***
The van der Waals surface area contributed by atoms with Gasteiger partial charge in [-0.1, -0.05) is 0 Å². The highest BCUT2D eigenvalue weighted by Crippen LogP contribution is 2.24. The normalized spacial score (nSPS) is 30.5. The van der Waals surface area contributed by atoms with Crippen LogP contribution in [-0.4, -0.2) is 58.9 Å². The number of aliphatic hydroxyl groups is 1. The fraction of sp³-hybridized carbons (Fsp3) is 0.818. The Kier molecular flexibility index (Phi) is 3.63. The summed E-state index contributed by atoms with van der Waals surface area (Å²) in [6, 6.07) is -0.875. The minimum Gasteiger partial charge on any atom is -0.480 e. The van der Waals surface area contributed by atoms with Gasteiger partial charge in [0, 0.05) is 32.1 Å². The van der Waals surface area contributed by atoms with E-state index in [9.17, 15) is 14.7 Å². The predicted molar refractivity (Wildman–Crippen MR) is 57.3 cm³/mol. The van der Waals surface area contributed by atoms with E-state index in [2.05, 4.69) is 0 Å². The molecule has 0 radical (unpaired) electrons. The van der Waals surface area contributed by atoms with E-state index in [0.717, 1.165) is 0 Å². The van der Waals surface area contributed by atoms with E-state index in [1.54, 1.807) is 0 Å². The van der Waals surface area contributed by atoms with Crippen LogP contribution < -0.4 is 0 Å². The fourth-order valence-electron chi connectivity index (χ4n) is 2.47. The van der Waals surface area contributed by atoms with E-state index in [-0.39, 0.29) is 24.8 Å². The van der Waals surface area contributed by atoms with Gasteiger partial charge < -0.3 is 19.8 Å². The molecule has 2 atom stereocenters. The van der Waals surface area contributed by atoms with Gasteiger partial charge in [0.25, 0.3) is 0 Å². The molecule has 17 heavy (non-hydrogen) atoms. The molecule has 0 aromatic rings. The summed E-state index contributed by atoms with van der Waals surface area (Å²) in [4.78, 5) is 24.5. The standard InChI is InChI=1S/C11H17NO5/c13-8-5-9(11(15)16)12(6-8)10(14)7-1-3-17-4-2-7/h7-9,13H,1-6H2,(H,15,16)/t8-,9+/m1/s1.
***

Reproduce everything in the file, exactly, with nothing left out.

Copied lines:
The van der Waals surface area contributed by atoms with Gasteiger partial charge in [-0.1, -0.05) is 0 Å². The highest BCUT2D eigenvalue weighted by Crippen LogP contribution is 2.24. The normalized spacial score (nSPS) is 30.5. The van der Waals surface area contributed by atoms with Crippen LogP contribution in [-0.4, -0.2) is 58.9 Å². The number of aliphatic hydroxyl groups is 1. The fraction of sp³-hybridized carbons (Fsp3) is 0.818. The Kier molecular flexibility index (Phi) is 3.63. The summed E-state index contributed by atoms with van der Waals surface area (Å²) in [6, 6.07) is -0.875. The minimum Gasteiger partial charge on any atom is -0.480 e. The van der Waals surface area contributed by atoms with Gasteiger partial charge in [0, 0.05) is 32.1 Å². The van der Waals surface area contributed by atoms with E-state index in [9.17, 15) is 14.7 Å². The predicted molar refractivity (Wildman–Crippen MR) is 57.3 cm³/mol. The van der Waals surface area contributed by atoms with E-state index in [2.05, 4.69) is 0 Å². The molecule has 0 radical (unpaired) electrons. The van der Waals surface area contributed by atoms with E-state index in [0.717, 1.165) is 0 Å². The van der Waals surface area contributed by atoms with E-state index in [1.54, 1.807) is 0 Å². The van der Waals surface area contributed by atoms with Crippen LogP contribution < -0.4 is 0 Å². The fourth-order valence-electron chi connectivity index (χ4n) is 2.47. The van der Waals surface area contributed by atoms with E-state index in [-0.39, 0.29) is 24.8 Å². The van der Waals surface area contributed by atoms with Gasteiger partial charge < -0.3 is 19.8 Å². The molecule has 2 atom stereocenters. The van der Waals surface area contributed by atoms with Gasteiger partial charge in [0.25, 0.3) is 0 Å². The molecule has 17 heavy (non-hydrogen) atoms. The molecule has 0 aromatic rings. The summed E-state index contributed by atoms with van der Waals surface area (Å²) in [4.78, 5) is 24.5. The standard InChI is InChI=1S/C11H17NO5/c13-8-5-9(11(15)16)12(6-8)10(14)7-1-3-17-4-2-7/h7-9,13H,1-6H2,(H,15,16)/t8-,9+/m1/s1.